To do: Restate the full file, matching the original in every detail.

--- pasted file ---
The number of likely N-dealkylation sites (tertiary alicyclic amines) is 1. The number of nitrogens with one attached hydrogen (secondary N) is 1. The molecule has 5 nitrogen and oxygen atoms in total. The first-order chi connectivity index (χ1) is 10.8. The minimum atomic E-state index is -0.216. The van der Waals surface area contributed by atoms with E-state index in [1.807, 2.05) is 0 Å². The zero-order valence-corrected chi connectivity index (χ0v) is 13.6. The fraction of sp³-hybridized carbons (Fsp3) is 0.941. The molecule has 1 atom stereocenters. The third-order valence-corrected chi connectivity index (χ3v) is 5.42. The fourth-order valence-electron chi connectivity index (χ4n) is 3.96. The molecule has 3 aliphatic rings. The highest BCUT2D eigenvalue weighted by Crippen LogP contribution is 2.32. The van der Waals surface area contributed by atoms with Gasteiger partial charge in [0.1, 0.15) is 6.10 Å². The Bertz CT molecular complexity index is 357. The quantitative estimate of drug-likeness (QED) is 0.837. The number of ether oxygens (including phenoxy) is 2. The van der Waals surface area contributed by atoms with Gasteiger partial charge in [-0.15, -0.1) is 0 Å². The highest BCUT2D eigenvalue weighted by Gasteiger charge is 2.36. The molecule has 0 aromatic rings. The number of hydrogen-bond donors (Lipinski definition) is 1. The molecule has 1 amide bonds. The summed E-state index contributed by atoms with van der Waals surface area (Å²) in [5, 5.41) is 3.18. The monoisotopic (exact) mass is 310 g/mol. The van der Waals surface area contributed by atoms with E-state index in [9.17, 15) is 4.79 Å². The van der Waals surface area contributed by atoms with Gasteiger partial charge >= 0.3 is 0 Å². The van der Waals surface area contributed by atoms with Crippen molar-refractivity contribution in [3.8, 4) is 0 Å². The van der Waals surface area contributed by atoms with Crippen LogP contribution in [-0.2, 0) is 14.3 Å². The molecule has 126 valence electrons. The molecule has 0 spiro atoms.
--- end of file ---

The number of likely N-dealkylation sites (tertiary alicyclic amines) is 1. The number of nitrogens with one attached hydrogen (secondary N) is 1. The molecule has 5 nitrogen and oxygen atoms in total. The first-order chi connectivity index (χ1) is 10.8. The minimum atomic E-state index is -0.216. The van der Waals surface area contributed by atoms with E-state index in [1.807, 2.05) is 0 Å². The zero-order valence-corrected chi connectivity index (χ0v) is 13.6. The fraction of sp³-hybridized carbons (Fsp3) is 0.941. The molecule has 1 atom stereocenters. The third-order valence-corrected chi connectivity index (χ3v) is 5.42. The fourth-order valence-electron chi connectivity index (χ4n) is 3.96. The molecule has 3 aliphatic rings. The highest BCUT2D eigenvalue weighted by Crippen LogP contribution is 2.32. The van der Waals surface area contributed by atoms with Gasteiger partial charge in [0.1, 0.15) is 6.10 Å². The Bertz CT molecular complexity index is 357. The quantitative estimate of drug-likeness (QED) is 0.837. The number of ether oxygens (including phenoxy) is 2. The van der Waals surface area contributed by atoms with Gasteiger partial charge in [-0.15, -0.1) is 0 Å². The highest BCUT2D eigenvalue weighted by Gasteiger charge is 2.36. The molecule has 0 aromatic rings. The number of hydrogen-bond donors (Lipinski definition) is 1. The molecule has 1 amide bonds. The summed E-state index contributed by atoms with van der Waals surface area (Å²) in [5, 5.41) is 3.18. The monoisotopic (exact) mass is 310 g/mol. The van der Waals surface area contributed by atoms with E-state index in [9.17, 15) is 4.79 Å². The van der Waals surface area contributed by atoms with Gasteiger partial charge >= 0.3 is 0 Å². The van der Waals surface area contributed by atoms with Crippen molar-refractivity contribution in [3.8, 4) is 0 Å². The van der Waals surface area contributed by atoms with Crippen LogP contribution in [-0.2, 0) is 14.3 Å². The molecule has 126 valence electrons. The molecule has 0 spiro atoms.